The Tree only came to himself when he was unloaded in a courtyard with the other trees, and heard a man say, “That one is splendid! we don’t want the others.” Then two servants came in rich livery and carried the Fir-tree into a large and splendid drawing-room. Portraits were hanging on the walls, and near the white porcelain stove stood two large Chinese vases with lions on the covers. There, too, were large easy chairs, silken sofas, large tables full of picture-books, and full of toys worth hundreds and hundreds of crowns–at least the children said so. And the Fir-tree was stuck upright in a cask that was filled with sand: but no one could see that it was a cask, for green cloth was hung all around it, and it stood on a large gayly coloured carpet. Oh, how the Tree quivered! What was to happen? The servants, as well as the young ladies, decorated it. On one branch there hung little nets cut out of coloured paper, and each net was filled with sugar-plums; and among the other boughs gilded apples and walnuts were suspended, looking as though they had grown there, and little blue and white tapers were placed among the leaves. Dolls that looked for all the world like men–the Tree had never beheld such before–were seen among the foliage, and at the very top a large star of gold tinsel was fixed. It was really splendid–beyond description splendid.

“This evening!” said they all; “how it will shine this evening!”

“Oh,” thought the Tree, “if the evening were but come! If the tapers were but lighted! And then I wonder what will happen! Perhaps the other trees from the forest will come to look at me! Perhaps the sparrows will beat against the window-panes! I wonder if I shall take root here, and winter and summer stand covered with ornaments!”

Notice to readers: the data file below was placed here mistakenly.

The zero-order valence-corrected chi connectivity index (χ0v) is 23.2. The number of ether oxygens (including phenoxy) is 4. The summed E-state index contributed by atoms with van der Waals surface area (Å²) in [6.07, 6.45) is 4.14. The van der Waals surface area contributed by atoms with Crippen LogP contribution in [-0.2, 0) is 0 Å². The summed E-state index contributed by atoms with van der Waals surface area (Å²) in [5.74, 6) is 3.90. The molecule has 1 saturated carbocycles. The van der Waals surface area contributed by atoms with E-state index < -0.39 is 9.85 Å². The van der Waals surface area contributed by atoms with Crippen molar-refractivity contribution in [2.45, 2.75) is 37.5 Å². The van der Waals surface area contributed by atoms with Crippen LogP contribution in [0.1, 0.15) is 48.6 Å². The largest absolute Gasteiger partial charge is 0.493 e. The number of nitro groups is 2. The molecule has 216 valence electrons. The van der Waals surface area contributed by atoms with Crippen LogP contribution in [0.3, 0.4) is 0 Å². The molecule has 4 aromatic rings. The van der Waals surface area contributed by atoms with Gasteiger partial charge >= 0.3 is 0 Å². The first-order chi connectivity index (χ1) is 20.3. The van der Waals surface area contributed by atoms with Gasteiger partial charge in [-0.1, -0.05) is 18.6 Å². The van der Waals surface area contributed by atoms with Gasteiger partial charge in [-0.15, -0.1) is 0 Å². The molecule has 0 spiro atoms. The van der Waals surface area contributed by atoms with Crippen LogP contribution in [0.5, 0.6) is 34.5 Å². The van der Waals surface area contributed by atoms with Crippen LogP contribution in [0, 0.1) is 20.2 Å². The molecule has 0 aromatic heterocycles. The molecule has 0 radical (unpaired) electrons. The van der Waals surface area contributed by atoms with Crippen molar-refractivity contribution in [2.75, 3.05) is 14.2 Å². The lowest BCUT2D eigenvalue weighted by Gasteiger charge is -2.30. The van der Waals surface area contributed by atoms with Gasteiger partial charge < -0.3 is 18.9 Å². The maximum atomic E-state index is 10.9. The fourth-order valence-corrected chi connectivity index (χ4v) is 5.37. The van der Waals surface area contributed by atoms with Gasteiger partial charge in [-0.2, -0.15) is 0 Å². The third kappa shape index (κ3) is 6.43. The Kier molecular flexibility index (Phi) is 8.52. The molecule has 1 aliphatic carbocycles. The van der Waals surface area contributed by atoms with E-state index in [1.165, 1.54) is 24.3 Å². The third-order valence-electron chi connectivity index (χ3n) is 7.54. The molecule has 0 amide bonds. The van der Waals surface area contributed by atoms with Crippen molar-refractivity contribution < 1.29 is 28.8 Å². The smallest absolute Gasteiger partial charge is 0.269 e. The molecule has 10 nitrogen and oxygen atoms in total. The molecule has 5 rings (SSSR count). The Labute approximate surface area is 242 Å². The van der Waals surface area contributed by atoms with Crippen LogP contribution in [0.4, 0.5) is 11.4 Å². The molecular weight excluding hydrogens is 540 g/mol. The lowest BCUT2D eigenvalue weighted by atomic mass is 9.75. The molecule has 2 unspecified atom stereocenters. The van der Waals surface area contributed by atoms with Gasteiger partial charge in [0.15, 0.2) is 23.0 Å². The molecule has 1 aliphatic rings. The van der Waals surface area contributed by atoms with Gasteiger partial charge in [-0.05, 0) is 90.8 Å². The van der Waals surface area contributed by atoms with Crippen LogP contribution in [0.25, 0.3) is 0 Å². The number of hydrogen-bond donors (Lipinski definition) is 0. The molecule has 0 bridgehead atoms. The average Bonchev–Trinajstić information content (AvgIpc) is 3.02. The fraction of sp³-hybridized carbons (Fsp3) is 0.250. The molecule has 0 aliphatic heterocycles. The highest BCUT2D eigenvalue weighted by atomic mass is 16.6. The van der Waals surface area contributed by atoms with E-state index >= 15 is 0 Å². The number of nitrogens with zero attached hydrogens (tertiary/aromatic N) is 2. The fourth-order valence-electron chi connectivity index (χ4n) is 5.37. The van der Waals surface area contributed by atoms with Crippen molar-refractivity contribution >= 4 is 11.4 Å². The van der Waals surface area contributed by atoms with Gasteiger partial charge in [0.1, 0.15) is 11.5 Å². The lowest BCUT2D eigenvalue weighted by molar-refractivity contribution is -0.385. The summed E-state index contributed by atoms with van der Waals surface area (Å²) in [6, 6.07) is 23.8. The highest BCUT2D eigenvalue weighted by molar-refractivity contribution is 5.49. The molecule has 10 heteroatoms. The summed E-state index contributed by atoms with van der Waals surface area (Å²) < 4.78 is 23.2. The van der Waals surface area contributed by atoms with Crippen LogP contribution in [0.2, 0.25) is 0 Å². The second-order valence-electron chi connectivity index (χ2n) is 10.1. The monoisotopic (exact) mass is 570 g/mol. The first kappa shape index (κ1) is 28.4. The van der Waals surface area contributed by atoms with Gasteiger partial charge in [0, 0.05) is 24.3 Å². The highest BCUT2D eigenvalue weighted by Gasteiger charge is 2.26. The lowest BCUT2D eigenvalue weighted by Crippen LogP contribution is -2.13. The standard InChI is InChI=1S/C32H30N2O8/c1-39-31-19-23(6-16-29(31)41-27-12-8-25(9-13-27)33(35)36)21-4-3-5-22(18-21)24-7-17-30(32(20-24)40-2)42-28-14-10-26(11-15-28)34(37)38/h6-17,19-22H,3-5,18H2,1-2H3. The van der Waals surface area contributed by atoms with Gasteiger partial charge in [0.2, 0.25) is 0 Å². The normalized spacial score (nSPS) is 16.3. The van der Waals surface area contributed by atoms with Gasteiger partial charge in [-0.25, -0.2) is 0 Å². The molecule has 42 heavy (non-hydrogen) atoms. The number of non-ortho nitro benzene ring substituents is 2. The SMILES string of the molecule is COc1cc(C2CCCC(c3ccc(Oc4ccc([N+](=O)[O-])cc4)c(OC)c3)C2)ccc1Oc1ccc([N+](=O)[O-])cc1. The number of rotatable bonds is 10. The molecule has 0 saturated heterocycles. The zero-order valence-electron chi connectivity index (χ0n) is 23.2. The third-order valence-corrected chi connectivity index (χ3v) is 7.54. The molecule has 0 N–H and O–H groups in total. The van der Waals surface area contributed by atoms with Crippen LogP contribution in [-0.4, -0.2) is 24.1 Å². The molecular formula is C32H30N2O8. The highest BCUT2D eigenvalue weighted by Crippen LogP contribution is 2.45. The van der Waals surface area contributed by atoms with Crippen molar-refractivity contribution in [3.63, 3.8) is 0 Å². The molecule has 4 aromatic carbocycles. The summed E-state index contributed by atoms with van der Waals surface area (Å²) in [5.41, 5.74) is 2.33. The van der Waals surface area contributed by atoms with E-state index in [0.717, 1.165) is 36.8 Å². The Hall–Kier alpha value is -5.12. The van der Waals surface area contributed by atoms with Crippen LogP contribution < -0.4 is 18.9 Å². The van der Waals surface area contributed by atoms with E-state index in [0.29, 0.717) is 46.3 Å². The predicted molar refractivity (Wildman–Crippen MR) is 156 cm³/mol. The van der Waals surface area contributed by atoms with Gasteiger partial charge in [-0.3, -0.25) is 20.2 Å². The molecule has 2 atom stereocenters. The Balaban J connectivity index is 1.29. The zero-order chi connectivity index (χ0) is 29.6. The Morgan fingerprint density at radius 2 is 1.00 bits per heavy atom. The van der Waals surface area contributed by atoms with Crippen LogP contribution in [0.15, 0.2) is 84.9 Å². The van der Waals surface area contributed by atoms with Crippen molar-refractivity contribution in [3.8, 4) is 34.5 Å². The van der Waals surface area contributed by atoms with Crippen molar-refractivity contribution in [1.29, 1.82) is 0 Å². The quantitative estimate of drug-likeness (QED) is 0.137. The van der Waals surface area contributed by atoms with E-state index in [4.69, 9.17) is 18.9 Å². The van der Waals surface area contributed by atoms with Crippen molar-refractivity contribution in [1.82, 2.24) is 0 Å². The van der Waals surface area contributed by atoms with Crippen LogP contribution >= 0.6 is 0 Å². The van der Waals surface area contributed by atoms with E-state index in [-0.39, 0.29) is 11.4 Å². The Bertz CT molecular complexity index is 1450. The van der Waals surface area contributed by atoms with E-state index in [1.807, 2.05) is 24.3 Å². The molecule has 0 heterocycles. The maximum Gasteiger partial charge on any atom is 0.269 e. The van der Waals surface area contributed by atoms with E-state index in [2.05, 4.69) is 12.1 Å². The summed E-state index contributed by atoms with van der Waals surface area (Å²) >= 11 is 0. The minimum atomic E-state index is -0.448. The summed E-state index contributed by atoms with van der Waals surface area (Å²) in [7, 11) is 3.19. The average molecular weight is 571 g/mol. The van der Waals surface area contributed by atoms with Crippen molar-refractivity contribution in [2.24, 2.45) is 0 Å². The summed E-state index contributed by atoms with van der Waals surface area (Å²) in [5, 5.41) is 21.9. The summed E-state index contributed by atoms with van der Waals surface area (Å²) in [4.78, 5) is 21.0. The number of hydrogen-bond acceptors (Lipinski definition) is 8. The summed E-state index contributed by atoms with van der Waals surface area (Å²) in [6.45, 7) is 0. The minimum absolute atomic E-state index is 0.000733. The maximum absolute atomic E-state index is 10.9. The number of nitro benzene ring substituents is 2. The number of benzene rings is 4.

He knew very much about the matter! but he was so impatient that for sheer longing he got a pain in his back, and this with trees is the same thing as a headache with us.

The candles were now lighted. What brightness! What splendour! The Tree trembled so in every bough that one of the tapers set fire to the foliage. It blazed up splendidly.

“Help! Help!” cried the young ladies, and they quickly put out the fire.

Now the Tree did not even dare tremble. What a state he was in! He was so uneasy lest he should lose something of his splendour, that he was quite bewildered amidst the glare and brightness; when suddenly both folding-doors opened, and a troop of children rushed in as if they would upset the Tree. The older persons followed quietly; the little ones stood quite still. But it was only for a moment; then they shouted so that the whole place reechoed with their rejoicing; they danced round the tree, and one present after the other was pulled off.